Collectors Corner: UGK – Too Hard To Swallow (2017 Vinyl Reissue)

by Rajin

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Last year marked the 25th anniversary of UGK’s debut album Too Hard To Swallow. To celebrate, Get On Down Records released a special reissue for Record Store Day, limited to 1,000 copies. Previously only released on CD and cassette, this was the first time the seminal Dirty South album was pressed on vinyl (aside from a 1992 promotional only pressing which wasn’t for public sale).

This was one of the first records I bought after getting into vinyl at the top of this year. On my first trip to the record store I saw it while flipping through hip hop records, but for some reason I didn’t think to pick it up. No more than a few days later I was idly reflecting on that visit, and decided to look this album up on Discogs. Upon doing so, I read details about it that made me realize the mistake I had made in passing it up. About a week later I went back trusting that if it had stayed on the shelf for 8 months, it would still be there. Sure enough, it was, and I went home with what remains to be the coolest vinyl I own as of now.

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The first thing that you’ll notice about the record is the way the cover art has been altered. Pimp C, Bun B, and the lettering are all gold, and essentially everything else is dark blue. I’m not entirely sure why the cover has been altered the way it has, and I don’t really know how I feel about it. While I don’t remember if it was the only reason I didn’t pick it up at first, the changes were definitely part of why I was apprehensive. I imagine I thought I would find an earlier pressing with the original cover, only to find out that this is the first vinyl pressing. I will say, it gives the cover a sleeker look than the original. It looks more like an actual album cover, and less like a picture with word art on it; however, it does eliminate the charming simplicity and overall “Dirty South” vibe that the original album art had.

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The record sleeve is a little thinner than I personally prefer for a 2xLP. There are no inserts or anything to speak of; the credits are all listed on the back cover, which follows the same color scheme as the front cover. There really isn’t anything else to the packaging. The actual vinyl is where the release gets more impressive to me. It was pressed on clear vinyl, which makes it one of the more aesthetically pleasing records that I own. I really like how you have a view of the grooves that you don’t get on other colors. Not only does it look extremely cool, it makes it much easier to see whether the record is dirty or not. The colors used on the sleeve are also used on the vinyl labels, which actually serves as a gorgeous contrast to the clear vinyl.

The pressing itself is a pretty good one. I’m no audiophile, so perhaps others who have listened to it would dispute me on this, but I love how full the funky, syrupy bass on this record sounds. Tracks with slower and more detailed production like “Feel Like I’m The One Doing Dope” become infinitely more immersive than the digital version is. The vocals also sound great, and honestly better mixed than they were on the original release. Bun B’s booming voice in particular sounds great on this pressing.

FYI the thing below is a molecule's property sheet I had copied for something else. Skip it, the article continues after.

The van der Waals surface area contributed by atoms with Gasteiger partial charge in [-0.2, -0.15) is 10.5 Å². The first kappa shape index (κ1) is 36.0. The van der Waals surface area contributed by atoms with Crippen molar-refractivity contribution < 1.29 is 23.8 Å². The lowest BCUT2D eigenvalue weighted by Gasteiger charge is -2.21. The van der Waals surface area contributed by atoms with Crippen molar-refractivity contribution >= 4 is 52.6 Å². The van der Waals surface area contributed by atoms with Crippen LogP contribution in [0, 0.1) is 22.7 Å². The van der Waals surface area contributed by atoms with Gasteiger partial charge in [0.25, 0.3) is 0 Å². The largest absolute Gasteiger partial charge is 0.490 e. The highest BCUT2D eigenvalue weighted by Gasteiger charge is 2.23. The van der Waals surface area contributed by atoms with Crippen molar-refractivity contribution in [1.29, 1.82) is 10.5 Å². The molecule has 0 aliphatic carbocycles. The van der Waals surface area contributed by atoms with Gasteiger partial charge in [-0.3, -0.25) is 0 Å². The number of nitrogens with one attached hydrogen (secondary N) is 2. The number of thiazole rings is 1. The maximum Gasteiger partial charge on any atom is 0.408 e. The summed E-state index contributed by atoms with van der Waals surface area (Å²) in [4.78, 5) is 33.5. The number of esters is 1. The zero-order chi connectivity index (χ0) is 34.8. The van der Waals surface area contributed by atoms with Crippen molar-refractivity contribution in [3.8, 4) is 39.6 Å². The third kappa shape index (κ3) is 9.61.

Ultimately, the best thing about this is that a classic album has finally gotten the vinyl pressing it always deserved. Too Hard To Swallow was already an album that anyone who considers themselves a fan of hip hop should own, but this pressing is special. If anyone sees it hanging out at your record store, pick it up. Don’t even think about it.

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Album Review: Prof – Pookie Baby

by Dustin

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3.75/10

A few years ago, Rhymesayers associated themselves with an artist well outside of their usual dynamic. As an addition to their roster he stuck out like a sore thumb, yet his chaotic energy charmed the fanbase quickly. This artist was Prof. The other side of the coin to Rhymesayers Entertainment’s introspective conscious rap signature. He came in boasting an arrogantly brazen offering of hyperactive shenanigans within his music. He was a debauchery driven scumbag but possessed a degree of self-awareness that broke through on moments of emotional reflection. His label debut, Liability, came in 2015 and offered an excellent helping of his range. It was a mess, but so genuinely fun that it was impossible not to love. It felt like a jumping off point into something bigger for Prof. He took time away from the studio to tour but recently returned with his new album. Pookie Baby, the record which would push the sound and success of Liability forward and prove that Prof was a true powerhouse on the label.